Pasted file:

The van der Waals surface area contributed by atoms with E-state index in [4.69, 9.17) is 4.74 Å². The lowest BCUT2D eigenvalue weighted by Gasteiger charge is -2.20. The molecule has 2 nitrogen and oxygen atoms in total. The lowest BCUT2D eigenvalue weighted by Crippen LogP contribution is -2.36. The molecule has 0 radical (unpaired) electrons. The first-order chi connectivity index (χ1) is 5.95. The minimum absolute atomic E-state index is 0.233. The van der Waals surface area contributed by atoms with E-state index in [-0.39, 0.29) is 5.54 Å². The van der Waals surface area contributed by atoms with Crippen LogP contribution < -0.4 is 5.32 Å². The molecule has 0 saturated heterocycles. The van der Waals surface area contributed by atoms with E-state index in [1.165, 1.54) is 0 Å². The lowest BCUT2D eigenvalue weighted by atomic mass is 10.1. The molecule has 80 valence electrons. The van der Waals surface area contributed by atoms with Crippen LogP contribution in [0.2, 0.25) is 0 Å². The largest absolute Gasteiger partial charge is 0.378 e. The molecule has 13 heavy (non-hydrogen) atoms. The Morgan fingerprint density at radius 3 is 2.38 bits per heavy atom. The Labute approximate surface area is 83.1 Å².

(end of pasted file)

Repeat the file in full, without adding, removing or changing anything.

The van der Waals surface area contributed by atoms with E-state index in [4.69, 9.17) is 4.74 Å². The lowest BCUT2D eigenvalue weighted by Gasteiger charge is -2.20. The molecule has 2 nitrogen and oxygen atoms in total. The lowest BCUT2D eigenvalue weighted by Crippen LogP contribution is -2.36. The molecule has 0 radical (unpaired) electrons. The first-order chi connectivity index (χ1) is 5.95. The minimum absolute atomic E-state index is 0.233. The van der Waals surface area contributed by atoms with E-state index in [-0.39, 0.29) is 5.54 Å². The van der Waals surface area contributed by atoms with Crippen LogP contribution < -0.4 is 5.32 Å². The molecule has 0 saturated heterocycles. The van der Waals surface area contributed by atoms with E-state index in [1.165, 1.54) is 0 Å². The lowest BCUT2D eigenvalue weighted by atomic mass is 10.1. The molecule has 80 valence electrons. The van der Waals surface area contributed by atoms with Crippen LogP contribution in [0.2, 0.25) is 0 Å². The largest absolute Gasteiger partial charge is 0.378 e. The molecule has 13 heavy (non-hydrogen) atoms. The Morgan fingerprint density at radius 3 is 2.38 bits per heavy atom. The Labute approximate surface area is 83.1 Å².